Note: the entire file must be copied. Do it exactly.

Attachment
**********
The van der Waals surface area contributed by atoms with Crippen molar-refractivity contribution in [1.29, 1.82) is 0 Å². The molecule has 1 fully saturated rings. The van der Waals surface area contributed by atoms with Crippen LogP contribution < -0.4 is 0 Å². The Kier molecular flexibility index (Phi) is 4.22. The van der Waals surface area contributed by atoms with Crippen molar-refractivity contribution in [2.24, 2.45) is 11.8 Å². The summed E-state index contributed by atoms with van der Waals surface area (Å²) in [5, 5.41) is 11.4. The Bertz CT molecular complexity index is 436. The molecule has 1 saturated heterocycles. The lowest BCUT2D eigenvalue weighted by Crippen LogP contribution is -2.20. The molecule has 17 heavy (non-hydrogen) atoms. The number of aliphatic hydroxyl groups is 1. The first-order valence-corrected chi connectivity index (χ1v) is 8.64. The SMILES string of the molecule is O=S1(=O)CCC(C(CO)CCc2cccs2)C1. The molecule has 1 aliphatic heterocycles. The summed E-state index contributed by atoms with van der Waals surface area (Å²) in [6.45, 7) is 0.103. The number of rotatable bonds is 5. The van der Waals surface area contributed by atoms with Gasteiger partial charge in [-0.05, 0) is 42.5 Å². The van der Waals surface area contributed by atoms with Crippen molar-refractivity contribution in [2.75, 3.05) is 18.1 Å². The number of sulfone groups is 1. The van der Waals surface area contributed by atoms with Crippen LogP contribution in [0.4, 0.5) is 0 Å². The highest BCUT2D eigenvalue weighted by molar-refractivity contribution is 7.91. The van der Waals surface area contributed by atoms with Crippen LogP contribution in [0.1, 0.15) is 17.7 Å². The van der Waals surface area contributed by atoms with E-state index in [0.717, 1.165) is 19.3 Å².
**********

The van der Waals surface area contributed by atoms with Crippen molar-refractivity contribution in [1.29, 1.82) is 0 Å². The molecule has 1 fully saturated rings. The van der Waals surface area contributed by atoms with Crippen LogP contribution < -0.4 is 0 Å². The Kier molecular flexibility index (Phi) is 4.22. The van der Waals surface area contributed by atoms with Crippen molar-refractivity contribution in [2.24, 2.45) is 11.8 Å². The summed E-state index contributed by atoms with van der Waals surface area (Å²) in [5, 5.41) is 11.4. The Bertz CT molecular complexity index is 436. The molecule has 1 saturated heterocycles. The lowest BCUT2D eigenvalue weighted by Crippen LogP contribution is -2.20. The molecule has 17 heavy (non-hydrogen) atoms. The number of aliphatic hydroxyl groups is 1. The first-order valence-corrected chi connectivity index (χ1v) is 8.64. The SMILES string of the molecule is O=S1(=O)CCC(C(CO)CCc2cccs2)C1. The molecule has 1 aliphatic heterocycles. The summed E-state index contributed by atoms with van der Waals surface area (Å²) in [6.45, 7) is 0.103. The number of rotatable bonds is 5. The van der Waals surface area contributed by atoms with Gasteiger partial charge in [-0.05, 0) is 42.5 Å². The van der Waals surface area contributed by atoms with Crippen molar-refractivity contribution in [2.75, 3.05) is 18.1 Å². The number of sulfone groups is 1. The van der Waals surface area contributed by atoms with Crippen LogP contribution in [0.4, 0.5) is 0 Å². The highest BCUT2D eigenvalue weighted by molar-refractivity contribution is 7.91. The van der Waals surface area contributed by atoms with Crippen LogP contribution in [0.1, 0.15) is 17.7 Å². The van der Waals surface area contributed by atoms with E-state index in [0.717, 1.165) is 19.3 Å².